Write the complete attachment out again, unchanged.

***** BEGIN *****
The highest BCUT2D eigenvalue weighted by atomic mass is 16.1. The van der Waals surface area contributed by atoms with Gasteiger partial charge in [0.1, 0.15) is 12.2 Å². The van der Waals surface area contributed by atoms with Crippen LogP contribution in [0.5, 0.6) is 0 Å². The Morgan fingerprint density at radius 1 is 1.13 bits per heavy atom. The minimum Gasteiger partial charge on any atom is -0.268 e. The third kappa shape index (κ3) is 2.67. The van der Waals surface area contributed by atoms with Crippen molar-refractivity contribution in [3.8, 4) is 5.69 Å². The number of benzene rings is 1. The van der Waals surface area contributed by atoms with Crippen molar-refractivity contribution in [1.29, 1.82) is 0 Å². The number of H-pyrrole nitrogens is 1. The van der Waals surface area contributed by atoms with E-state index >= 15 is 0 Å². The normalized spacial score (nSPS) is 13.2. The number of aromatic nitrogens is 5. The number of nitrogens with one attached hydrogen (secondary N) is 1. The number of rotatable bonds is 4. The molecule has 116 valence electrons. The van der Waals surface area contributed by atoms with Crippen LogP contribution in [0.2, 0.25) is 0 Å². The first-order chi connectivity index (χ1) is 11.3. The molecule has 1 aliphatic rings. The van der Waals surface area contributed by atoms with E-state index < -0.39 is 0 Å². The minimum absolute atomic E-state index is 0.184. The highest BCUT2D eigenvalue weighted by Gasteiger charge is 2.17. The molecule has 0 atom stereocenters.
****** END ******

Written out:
The highest BCUT2D eigenvalue weighted by atomic mass is 16.1. The van der Waals surface area contributed by atoms with Gasteiger partial charge in [0.1, 0.15) is 12.2 Å². The van der Waals surface area contributed by atoms with Crippen LogP contribution in [0.5, 0.6) is 0 Å². The Morgan fingerprint density at radius 1 is 1.13 bits per heavy atom. The minimum Gasteiger partial charge on any atom is -0.268 e. The third kappa shape index (κ3) is 2.67. The van der Waals surface area contributed by atoms with Crippen molar-refractivity contribution in [3.8, 4) is 5.69 Å². The number of benzene rings is 1. The van der Waals surface area contributed by atoms with Crippen molar-refractivity contribution in [1.29, 1.82) is 0 Å². The number of H-pyrrole nitrogens is 1. The van der Waals surface area contributed by atoms with E-state index >= 15 is 0 Å². The normalized spacial score (nSPS) is 13.2. The number of aromatic nitrogens is 5. The number of nitrogens with one attached hydrogen (secondary N) is 1. The number of rotatable bonds is 4. The molecule has 116 valence electrons. The van der Waals surface area contributed by atoms with Crippen LogP contribution in [0.2, 0.25) is 0 Å². The first-order chi connectivity index (χ1) is 11.3. The molecule has 1 aliphatic rings. The van der Waals surface area contributed by atoms with E-state index < -0.39 is 0 Å². The minimum absolute atomic E-state index is 0.184. The highest BCUT2D eigenvalue weighted by Gasteiger charge is 2.17. The molecule has 0 atom stereocenters.